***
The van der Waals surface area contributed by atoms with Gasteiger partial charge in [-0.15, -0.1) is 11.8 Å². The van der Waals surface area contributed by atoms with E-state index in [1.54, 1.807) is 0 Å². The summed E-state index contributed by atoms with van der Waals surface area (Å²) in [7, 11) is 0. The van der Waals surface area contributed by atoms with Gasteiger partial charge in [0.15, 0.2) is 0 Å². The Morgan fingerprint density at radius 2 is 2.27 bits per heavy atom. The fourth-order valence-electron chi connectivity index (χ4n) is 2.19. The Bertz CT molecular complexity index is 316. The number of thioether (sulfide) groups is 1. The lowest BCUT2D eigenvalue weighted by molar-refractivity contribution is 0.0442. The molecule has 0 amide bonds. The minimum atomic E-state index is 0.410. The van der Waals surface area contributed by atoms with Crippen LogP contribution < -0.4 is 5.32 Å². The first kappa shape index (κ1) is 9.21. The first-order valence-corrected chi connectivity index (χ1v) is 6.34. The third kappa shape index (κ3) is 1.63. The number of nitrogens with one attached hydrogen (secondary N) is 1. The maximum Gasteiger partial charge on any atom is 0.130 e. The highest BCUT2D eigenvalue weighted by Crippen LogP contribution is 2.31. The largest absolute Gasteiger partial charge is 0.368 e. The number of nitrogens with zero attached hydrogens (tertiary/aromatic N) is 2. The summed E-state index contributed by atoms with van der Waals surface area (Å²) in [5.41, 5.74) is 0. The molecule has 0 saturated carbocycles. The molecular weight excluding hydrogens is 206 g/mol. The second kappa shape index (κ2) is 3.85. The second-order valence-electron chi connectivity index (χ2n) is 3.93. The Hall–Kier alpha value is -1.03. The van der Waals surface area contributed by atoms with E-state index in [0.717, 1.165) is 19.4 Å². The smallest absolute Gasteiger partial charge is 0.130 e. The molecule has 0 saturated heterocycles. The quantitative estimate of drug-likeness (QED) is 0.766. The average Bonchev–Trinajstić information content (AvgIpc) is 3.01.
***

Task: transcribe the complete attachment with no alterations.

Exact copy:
The van der Waals surface area contributed by atoms with Gasteiger partial charge in [-0.15, -0.1) is 11.8 Å². The van der Waals surface area contributed by atoms with E-state index in [1.54, 1.807) is 0 Å². The summed E-state index contributed by atoms with van der Waals surface area (Å²) in [7, 11) is 0. The van der Waals surface area contributed by atoms with Gasteiger partial charge in [0.15, 0.2) is 0 Å². The Morgan fingerprint density at radius 2 is 2.27 bits per heavy atom. The fourth-order valence-electron chi connectivity index (χ4n) is 2.19. The Bertz CT molecular complexity index is 316. The number of thioether (sulfide) groups is 1. The lowest BCUT2D eigenvalue weighted by molar-refractivity contribution is 0.0442. The molecule has 0 amide bonds. The minimum atomic E-state index is 0.410. The van der Waals surface area contributed by atoms with Crippen LogP contribution < -0.4 is 5.32 Å². The first kappa shape index (κ1) is 9.21. The first-order valence-corrected chi connectivity index (χ1v) is 6.34. The third kappa shape index (κ3) is 1.63. The number of nitrogens with one attached hydrogen (secondary N) is 1. The maximum Gasteiger partial charge on any atom is 0.130 e. The highest BCUT2D eigenvalue weighted by Crippen LogP contribution is 2.31. The largest absolute Gasteiger partial charge is 0.368 e. The number of nitrogens with zero attached hydrogens (tertiary/aromatic N) is 2. The summed E-state index contributed by atoms with van der Waals surface area (Å²) in [5.41, 5.74) is 0. The molecule has 0 saturated carbocycles. The molecular weight excluding hydrogens is 206 g/mol. The second kappa shape index (κ2) is 3.85. The second-order valence-electron chi connectivity index (χ2n) is 3.93. The Hall–Kier alpha value is -1.03. The van der Waals surface area contributed by atoms with E-state index in [0.717, 1.165) is 19.4 Å². The smallest absolute Gasteiger partial charge is 0.130 e. The molecule has 0 saturated heterocycles. The quantitative estimate of drug-likeness (QED) is 0.766. The average Bonchev–Trinajstić information content (AvgIpc) is 3.01.